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PLAYWRIGHTS AND PLAYERS

Writing contest a continuation of theater’s commitment to developing local talent

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Players by the Sea is celebrating its 50th birthday by offering its community, and two local playwrights, quite an extraordinary gift: the New Voices playwriting contest. 

After a half-century in the Bold New City, from recently offering the rock musical Hair to original productions by Al Letson, Barbara Colaciello, Ian Mairs, and others, the Jax Beach theatre is awarding two contest winners not only a place on their stage, but a year-long process of development. 

The theater’s Associate Director Bradley Akers says contestants should submit a two-page proposal and 10 pages of dialogue, but not a complete play. In fact, finishing the play will be part of the entire process.

The antithesis of theatre is a theatre’s going stale, and it’s important the city make itself part of new American theatrical directions.

“I love Edward Albee and Who’s Afraid of Virginia Woolf? but theatre can’t survive alone on Albee and Arthur Miller,” Akers says.

The young associate director is proud that Players has never shied away from tough topics. Nor, in fact, has he. 

When he was a student at Douglas Anderson School of the Arts, Akers’ theatre department staged Moisés Kaufman and the Tectonic Theater Project’s The Laramie Project about the murder of gay college student Matthew Shepard. The play depicts the real-life protests of Rev. Fred Phelps of Kansas’s Westboro Baptist Church, infamous for bitter homophobic sloganeering across the country. In turn, Phelps and his gang threatened a protest at Douglas Anderson, though they never showed up.

Though edginess is not a requirement for winning proposals, Akers points out that Players has always faced its audiences with courage and a certain edge. 

“From 1966 to 2016, Players by the Sea has been constant in looking for work that sparks a discussion in our community. That’s how we plan a season.”

In 2015, Olivia Gowan co-founded a playwrights’ group called the Groundling Scribes, and 2016 opens with her play Cotton Alley running at Players throughout January. It’s the third piece the group has produced that made its way to the stage, following Jason Woods’s St. George and the Dragon and Kelby Siddons’s To the Sea.

Gowan says she’s excited about New Voices, that her group and the contest both come from a groundswell of creative excitement in Jax theatre.

“It’s part of the same desire and goal,” she says. “We wanted the community to see the importance of local plays and the theatres to see how much we wanted this. Players by the Sea wanted it too. This effort is only going to grow.”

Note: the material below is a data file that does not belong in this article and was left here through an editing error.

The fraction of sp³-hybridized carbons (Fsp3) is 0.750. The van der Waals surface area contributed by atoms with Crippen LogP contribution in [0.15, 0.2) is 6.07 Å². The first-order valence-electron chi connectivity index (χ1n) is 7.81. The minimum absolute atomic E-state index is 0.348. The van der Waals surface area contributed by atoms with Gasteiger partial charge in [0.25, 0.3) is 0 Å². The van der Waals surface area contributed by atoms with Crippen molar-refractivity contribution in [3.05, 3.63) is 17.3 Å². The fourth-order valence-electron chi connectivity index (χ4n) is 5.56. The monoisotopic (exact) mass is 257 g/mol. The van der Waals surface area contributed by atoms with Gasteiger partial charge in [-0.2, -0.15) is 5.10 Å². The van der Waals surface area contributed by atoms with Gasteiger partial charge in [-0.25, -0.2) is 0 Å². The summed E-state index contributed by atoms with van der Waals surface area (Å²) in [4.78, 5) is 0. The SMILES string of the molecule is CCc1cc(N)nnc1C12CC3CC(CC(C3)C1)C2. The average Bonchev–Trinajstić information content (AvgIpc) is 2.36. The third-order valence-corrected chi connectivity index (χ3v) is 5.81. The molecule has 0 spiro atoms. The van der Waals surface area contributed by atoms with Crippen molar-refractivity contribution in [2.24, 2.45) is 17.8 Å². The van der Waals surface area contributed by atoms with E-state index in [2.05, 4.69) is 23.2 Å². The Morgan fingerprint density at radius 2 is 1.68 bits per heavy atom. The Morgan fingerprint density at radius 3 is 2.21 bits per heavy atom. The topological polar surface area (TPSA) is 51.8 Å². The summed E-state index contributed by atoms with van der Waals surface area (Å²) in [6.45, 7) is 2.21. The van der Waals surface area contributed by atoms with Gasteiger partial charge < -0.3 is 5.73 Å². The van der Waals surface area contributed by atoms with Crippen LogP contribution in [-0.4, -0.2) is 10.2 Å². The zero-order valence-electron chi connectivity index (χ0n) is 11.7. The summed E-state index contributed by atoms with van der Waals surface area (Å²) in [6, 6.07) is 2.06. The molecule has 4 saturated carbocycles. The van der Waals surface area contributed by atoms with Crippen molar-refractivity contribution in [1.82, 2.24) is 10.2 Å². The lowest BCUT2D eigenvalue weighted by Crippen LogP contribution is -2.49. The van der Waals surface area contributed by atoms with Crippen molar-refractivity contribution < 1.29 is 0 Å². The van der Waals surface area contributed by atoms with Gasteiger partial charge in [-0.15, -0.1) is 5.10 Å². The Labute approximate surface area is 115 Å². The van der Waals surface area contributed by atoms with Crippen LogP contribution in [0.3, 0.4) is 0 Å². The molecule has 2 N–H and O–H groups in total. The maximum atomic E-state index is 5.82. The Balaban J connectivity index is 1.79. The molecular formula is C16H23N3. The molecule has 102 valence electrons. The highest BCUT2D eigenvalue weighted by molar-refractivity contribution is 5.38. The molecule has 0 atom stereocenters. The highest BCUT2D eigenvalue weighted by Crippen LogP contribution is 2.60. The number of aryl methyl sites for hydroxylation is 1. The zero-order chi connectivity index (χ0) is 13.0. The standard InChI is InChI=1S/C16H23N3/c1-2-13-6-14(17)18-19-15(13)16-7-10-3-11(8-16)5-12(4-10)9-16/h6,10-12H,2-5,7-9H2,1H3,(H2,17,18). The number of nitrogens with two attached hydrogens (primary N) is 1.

Gowan describes her new play Cotton Alley as a Southern Gothic concerned with abandonment and healing and reflecting her love/hate relationship with the South.

“There are some things about Southern life, I can breathe or smell or taste it, and in three seconds, tell you a story about it. But part of that storytelling is that the South has a lot of demons.”

She jokes that writers are dangerous because they’re always looking for material. Others might be careful what kind of material they accidentally provide.

“Lines people have said to me that hurt me or that make me laugh, I give those lines to my characters,” she says.

The greatest difficulty in writing is the personal mandate “to write from your vulnerability,” but perhaps even harder is removing yourself from the play when you’ve written it, handing it over to the interpretation of the directors and actors.

“You have to build and have great trust,” Gowan says, “because your work can never stand on its own if you’re not able to let it go.”

But these challenges are part of what makes New Voices such an impressive opportunity. It’s not just a writing contest, but also a chance for playwrights to work with “a team of professionals” from page to stage.

The two winning playwrights will finish their plays, make revisions according to developments in process, and see it through to production in the spring of 2017. 

“They’ll learn how to bring the piece to life,” Gowan says, “how differently words sound on a stage than on a page, and then they’ll learn to let go, to become part of the team, the process, seeing how the directors, actors, sound technicians, and others transform it.”

Winning playwrights will watch their work evolve through “living room-style” readings, public readings, auditions, and the guidance of a dramaturge.

Akers says New Voices is a natural outgrowth of the theatre’s history. 

“We are community theatre,” he says. “For decades we’ve been about finding the new voice, the local voice, the voice from the community that has something to say to the community.”

Players will accept submissions from the four-county area through March 1, and the winners will be announced on, well, April Fools’ Day.

Though Akers hesitates to give too much advice for contestants, he suggests they think about the lifelong mission of Players by the Sea:

“Be bold. Players by the Sea is bold. We want to make bold choices and do bold shows. And we want your new work to be bold.”

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